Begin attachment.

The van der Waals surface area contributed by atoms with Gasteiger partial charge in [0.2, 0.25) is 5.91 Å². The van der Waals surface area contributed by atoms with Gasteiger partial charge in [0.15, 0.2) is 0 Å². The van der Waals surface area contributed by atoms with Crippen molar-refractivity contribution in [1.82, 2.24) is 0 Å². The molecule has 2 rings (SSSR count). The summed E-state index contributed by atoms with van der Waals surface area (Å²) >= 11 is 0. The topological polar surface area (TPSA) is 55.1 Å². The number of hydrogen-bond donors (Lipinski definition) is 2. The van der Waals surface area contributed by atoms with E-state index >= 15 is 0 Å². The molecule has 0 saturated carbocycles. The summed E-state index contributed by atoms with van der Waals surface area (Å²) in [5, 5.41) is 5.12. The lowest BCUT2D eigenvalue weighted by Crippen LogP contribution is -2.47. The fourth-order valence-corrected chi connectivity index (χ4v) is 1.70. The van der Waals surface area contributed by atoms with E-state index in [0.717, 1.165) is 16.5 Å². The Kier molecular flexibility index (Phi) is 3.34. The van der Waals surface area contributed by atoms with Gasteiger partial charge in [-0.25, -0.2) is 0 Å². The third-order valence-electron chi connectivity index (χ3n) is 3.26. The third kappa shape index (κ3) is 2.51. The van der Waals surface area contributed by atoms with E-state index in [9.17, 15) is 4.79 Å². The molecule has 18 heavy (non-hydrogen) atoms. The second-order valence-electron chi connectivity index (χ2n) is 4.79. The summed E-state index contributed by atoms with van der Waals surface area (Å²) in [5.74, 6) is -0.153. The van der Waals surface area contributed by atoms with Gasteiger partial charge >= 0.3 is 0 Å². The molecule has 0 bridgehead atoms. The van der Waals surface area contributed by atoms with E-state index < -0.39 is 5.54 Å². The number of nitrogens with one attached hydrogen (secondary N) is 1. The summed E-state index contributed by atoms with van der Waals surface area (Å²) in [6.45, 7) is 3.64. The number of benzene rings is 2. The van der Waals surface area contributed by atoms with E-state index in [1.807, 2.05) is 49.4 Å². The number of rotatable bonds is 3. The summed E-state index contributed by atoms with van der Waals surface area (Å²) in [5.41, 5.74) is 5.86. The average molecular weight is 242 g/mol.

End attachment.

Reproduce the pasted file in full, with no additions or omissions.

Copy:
The van der Waals surface area contributed by atoms with Gasteiger partial charge in [0.2, 0.25) is 5.91 Å². The van der Waals surface area contributed by atoms with Gasteiger partial charge in [0.15, 0.2) is 0 Å². The van der Waals surface area contributed by atoms with Crippen molar-refractivity contribution in [1.82, 2.24) is 0 Å². The molecule has 2 rings (SSSR count). The summed E-state index contributed by atoms with van der Waals surface area (Å²) >= 11 is 0. The topological polar surface area (TPSA) is 55.1 Å². The number of hydrogen-bond donors (Lipinski definition) is 2. The van der Waals surface area contributed by atoms with E-state index >= 15 is 0 Å². The molecule has 0 saturated carbocycles. The summed E-state index contributed by atoms with van der Waals surface area (Å²) in [5, 5.41) is 5.12. The lowest BCUT2D eigenvalue weighted by Crippen LogP contribution is -2.47. The fourth-order valence-corrected chi connectivity index (χ4v) is 1.70. The van der Waals surface area contributed by atoms with E-state index in [0.717, 1.165) is 16.5 Å². The Kier molecular flexibility index (Phi) is 3.34. The van der Waals surface area contributed by atoms with Gasteiger partial charge in [-0.25, -0.2) is 0 Å². The third-order valence-electron chi connectivity index (χ3n) is 3.26. The third kappa shape index (κ3) is 2.51. The van der Waals surface area contributed by atoms with E-state index in [9.17, 15) is 4.79 Å². The molecule has 18 heavy (non-hydrogen) atoms. The second-order valence-electron chi connectivity index (χ2n) is 4.79. The summed E-state index contributed by atoms with van der Waals surface area (Å²) in [5.74, 6) is -0.153. The van der Waals surface area contributed by atoms with Gasteiger partial charge >= 0.3 is 0 Å². The molecule has 0 bridgehead atoms. The van der Waals surface area contributed by atoms with E-state index < -0.39 is 5.54 Å². The number of nitrogens with one attached hydrogen (secondary N) is 1. The summed E-state index contributed by atoms with van der Waals surface area (Å²) in [6.45, 7) is 3.64. The number of benzene rings is 2. The van der Waals surface area contributed by atoms with E-state index in [1.807, 2.05) is 49.4 Å². The number of rotatable bonds is 3. The summed E-state index contributed by atoms with van der Waals surface area (Å²) in [5.41, 5.74) is 5.86. The average molecular weight is 242 g/mol.